I occasionally get junk mail (not email, but real mail) addressed to Miss <my name here>. The last one I got was for makeup. The funny thing is my first name is not one that would leave you guessing about my gender.

     

    When I was 17 I got some physical junk mail from a sofa company addressed to Mr and Mrs <my name here>. As no other spammer has attributed me with a non-existent spouse, I still haven't worked out where they got my address.

    I used to run a website for which I was the administrative contact in the whois database. The technical contact was some random woman who worked at my ISP, and whom I had never met or spoken with. One day I got a credit card offer addressed to her and me. It took me a while to figure out who she was. Eventually, I realized that she had the same last name as her husband, which was the only person I had ever spoken to at the ISP. Very odd.



  • @mott555 said:

    I occasionally get junk mail (not email, but real mail) addressed to Miss <my name here>. The last one I got was for makeup. The funny thing is my first name is not one that would leave you guessing about my gender.
    I was once mis-enrolled in a health insurance plan as a female. I found this out when I started getting postcards reminding me that I was overdue for a pap smear.

     



  • @Scarlet Manuka said:

    Well, actually they mainly pester me to update my contact details with the old ones

    Fhtagn!




  • @cconroy said:

    I was once mis-enrolled in a health insurance plan as a female. I found this out when I started getting postcards reminding me that I was overdue for a pap smear.

     

     

    Always read those health insurance benefit statements.  After my late mother spent a couple of weeks in the hospital once, she got a statement saying that the charge had been denied for her prostate exam.

     



  • @mott555 said:

    @Scarlet Manuka said:

    ...and in the contact details my gender is correctly entered as Male but my title has been entered as Miss, and the title field is locked. I can update my name, but not my title...
     

    I occasionally get junk mail (not email, but real mail) addressed to Miss <my name here>. The last one I got was for makeup. The funny thing is my first name is not one that would leave you guessing about my gender.

     

    As my first initials are "M. D.", I quite frequently get junk mail, email, and even a few legitimate communiques addressed to "Dr. North Bus"

    ...



  • @da Doctah said:

    @cconroy said:
    I was once mis-enrolled in a health
    insurance plan as a female. I found this out when I started getting
    postcards reminding me that I was overdue for a pap smear.
     

    Always
    read those health insurance benefit statements.  After my late mother
    spent a couple of weeks in the hospital once, she got a statement saying
    that the charge had been denied for her prostate exam.

    It's very important to take your prostate health seriously, whether you're a dead woman or a middle-aged man!


     



  • @Scarlet Manuka said:

    …but my title has been entered as Miss, and the title field is locked. I can update my name, but not my title...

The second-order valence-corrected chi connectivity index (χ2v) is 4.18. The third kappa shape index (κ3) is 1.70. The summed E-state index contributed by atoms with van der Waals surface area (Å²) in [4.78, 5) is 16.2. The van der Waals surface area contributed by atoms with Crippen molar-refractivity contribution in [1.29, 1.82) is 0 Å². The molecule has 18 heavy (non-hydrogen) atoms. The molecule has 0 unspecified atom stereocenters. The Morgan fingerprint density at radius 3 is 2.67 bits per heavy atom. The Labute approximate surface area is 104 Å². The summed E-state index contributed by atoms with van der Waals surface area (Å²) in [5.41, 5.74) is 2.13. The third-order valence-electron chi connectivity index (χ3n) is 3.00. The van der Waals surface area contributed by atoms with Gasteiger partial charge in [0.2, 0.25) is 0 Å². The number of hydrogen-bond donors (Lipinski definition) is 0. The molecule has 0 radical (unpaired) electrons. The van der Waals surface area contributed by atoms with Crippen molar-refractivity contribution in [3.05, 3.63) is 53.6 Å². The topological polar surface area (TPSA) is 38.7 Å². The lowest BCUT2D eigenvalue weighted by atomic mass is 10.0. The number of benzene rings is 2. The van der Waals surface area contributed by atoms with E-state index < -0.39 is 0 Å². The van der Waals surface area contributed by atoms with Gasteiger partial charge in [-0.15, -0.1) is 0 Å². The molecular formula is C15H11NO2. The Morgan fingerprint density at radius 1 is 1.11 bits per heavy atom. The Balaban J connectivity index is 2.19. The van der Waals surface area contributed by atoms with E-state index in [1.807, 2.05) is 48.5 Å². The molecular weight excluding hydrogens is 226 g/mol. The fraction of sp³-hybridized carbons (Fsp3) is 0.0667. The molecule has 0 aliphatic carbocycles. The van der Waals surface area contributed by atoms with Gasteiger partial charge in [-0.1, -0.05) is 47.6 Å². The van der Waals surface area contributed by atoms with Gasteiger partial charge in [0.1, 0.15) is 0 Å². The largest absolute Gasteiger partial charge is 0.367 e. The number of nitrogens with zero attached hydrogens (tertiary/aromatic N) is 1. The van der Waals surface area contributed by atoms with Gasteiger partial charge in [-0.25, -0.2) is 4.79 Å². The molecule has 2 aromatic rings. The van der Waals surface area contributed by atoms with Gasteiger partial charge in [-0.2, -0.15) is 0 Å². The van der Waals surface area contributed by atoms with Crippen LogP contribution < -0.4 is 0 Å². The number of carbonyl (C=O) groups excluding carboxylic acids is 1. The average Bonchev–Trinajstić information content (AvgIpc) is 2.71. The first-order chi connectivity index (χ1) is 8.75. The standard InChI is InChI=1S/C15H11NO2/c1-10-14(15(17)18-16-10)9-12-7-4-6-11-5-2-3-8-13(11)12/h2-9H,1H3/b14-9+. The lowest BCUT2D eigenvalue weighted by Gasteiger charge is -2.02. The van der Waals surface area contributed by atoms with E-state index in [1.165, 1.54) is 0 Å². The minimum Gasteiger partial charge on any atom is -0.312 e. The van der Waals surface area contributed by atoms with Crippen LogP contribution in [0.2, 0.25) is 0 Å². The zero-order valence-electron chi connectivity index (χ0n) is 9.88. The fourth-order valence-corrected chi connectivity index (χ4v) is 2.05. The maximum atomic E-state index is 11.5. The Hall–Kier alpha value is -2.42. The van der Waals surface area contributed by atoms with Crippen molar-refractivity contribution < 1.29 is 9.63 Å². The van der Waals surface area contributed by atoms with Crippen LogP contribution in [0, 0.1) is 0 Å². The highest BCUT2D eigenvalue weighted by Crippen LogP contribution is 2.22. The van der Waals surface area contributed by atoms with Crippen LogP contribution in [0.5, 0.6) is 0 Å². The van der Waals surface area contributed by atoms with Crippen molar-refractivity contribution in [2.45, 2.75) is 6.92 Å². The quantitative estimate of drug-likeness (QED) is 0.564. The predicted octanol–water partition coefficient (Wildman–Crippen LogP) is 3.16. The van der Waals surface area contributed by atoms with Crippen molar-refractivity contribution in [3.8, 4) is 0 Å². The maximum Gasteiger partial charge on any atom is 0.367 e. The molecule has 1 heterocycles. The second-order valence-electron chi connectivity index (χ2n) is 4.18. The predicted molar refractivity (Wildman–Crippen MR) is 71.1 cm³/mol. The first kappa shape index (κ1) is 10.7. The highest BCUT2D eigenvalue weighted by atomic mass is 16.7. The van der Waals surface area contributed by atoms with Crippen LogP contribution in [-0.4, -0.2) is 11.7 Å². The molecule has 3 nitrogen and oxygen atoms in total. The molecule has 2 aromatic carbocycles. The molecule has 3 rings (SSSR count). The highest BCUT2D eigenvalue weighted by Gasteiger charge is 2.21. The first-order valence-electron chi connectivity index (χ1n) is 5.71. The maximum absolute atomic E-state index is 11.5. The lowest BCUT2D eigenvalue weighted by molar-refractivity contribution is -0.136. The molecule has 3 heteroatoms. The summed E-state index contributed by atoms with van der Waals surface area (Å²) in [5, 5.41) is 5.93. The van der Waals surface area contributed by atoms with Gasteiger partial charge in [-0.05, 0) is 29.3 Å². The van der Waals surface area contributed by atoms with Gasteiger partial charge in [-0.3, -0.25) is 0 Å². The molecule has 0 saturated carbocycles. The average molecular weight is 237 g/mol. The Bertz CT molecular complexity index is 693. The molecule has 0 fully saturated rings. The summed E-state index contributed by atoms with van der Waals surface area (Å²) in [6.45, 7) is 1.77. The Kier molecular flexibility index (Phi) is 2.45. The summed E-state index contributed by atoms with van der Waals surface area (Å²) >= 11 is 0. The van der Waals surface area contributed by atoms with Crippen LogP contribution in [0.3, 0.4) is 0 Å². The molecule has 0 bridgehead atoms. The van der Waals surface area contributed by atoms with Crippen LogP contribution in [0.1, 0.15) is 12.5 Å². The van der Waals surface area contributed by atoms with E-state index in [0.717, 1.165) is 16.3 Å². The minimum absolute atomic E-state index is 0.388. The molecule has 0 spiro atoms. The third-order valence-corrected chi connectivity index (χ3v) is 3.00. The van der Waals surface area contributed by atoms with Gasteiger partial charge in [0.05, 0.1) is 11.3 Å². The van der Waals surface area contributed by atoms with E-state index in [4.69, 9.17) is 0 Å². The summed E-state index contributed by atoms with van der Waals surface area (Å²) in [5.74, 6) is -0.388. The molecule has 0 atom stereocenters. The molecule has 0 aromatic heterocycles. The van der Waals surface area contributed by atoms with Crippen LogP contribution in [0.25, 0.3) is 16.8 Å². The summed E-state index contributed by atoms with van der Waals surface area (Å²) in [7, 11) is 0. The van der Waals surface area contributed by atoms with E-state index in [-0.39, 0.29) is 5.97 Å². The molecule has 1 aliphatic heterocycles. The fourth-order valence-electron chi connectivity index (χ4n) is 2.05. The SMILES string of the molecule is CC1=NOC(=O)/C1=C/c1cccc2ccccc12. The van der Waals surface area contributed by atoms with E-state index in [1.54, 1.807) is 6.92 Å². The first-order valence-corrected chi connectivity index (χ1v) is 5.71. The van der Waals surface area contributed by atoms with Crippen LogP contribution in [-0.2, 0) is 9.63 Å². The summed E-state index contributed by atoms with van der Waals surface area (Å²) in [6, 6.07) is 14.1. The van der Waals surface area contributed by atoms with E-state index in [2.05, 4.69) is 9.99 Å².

That is because "miss" has nothing to do with you - it is the result of the site's attempt to achieve good security.

     



  • @RHuckster said:

    I, personally, use a very specific pattern to answer my security questions to thwart any possible attack. I won't divulge you with details, but I will tell you that my answers are never one-liners and require good mind-reading (or I suppose a keylogger) to successfully get into my account. There's simply no way to figure them out simply by knowing me personally or reading my Facebook page.

     

    What, initial few numbers from some juicy selections from [url="http://www.oeis.org"]The On-Line Encyclopedia of Integer Sequences[/url]? ;)

     

    mod: fixed yo link -dh



  • @Kuba said:

    @RHuckster said:
    I, personally, use a very specific pattern to answer my security questions to thwart any possible attack. I won't divulge you with details, but I will tell you that my answers are never one-liners and require good mind-reading (or I suppose a keylogger) to successfully get into my account. There's simply no way to figure them out simply by knowing me personally or reading my Facebook page.

     

    What, initial few numbers from some juicy selections from The On-Line Encyclopedia of Integer Sequences? ;)

     

    mod: fixed yo link -dh

    Hey, cool link. I met the guy behind that website (over a video link, but that counts, dunnit?)

    Check this one out - it's a riot: http://oeis.org/A002487



  • @Matt Westwood said:

    Check this one out - it's a riot: http://oeis.org/A002487
     

    I don't really get why it's a riot, but I've run across the site before.  I'm the original author of the list at http://oeis.org/A133377 though it shows someone else as the author; they rejected it when I submitted it earlier because it wasn't an infinite series.



  • @da Doctah said:

    @Matt Westwood said:

    Check this one out - it's a riot: http://oeis.org/A002487
     

    I don't really get why it's a riot, but I've run across the site before.  I'm the original author of the list at http://oeis.org/A133377 though it shows someone else as the author; they rejected it when I submitted it earlier because it wasn't an infinite series.

    Email him about it - he's a reasonable enough guy. As for its index, is that a lleeet number or what?



  • @Matt Westwood said:

    @da Doctah said:
    133377

    leeett?

    FTFY



  • @MascarponeRun said:

    @Matt Westwood said:
    @da Doctah said:
    133377

    leeett?

    FTFY

    wotEVVer



  • @Matt Westwood said:

    Check this one out - it's a riot: [url]http://oeis.org/A002487[/url]

    Wow, look at that scatterplot!! It's beautiful! I approve!



  • @Xyro said:

    Wow, look at that scatterplot!! It's beautiful! I approve!

    Remind me of this sequence if I ever need a procedural approach to creating a particle based fire animation.*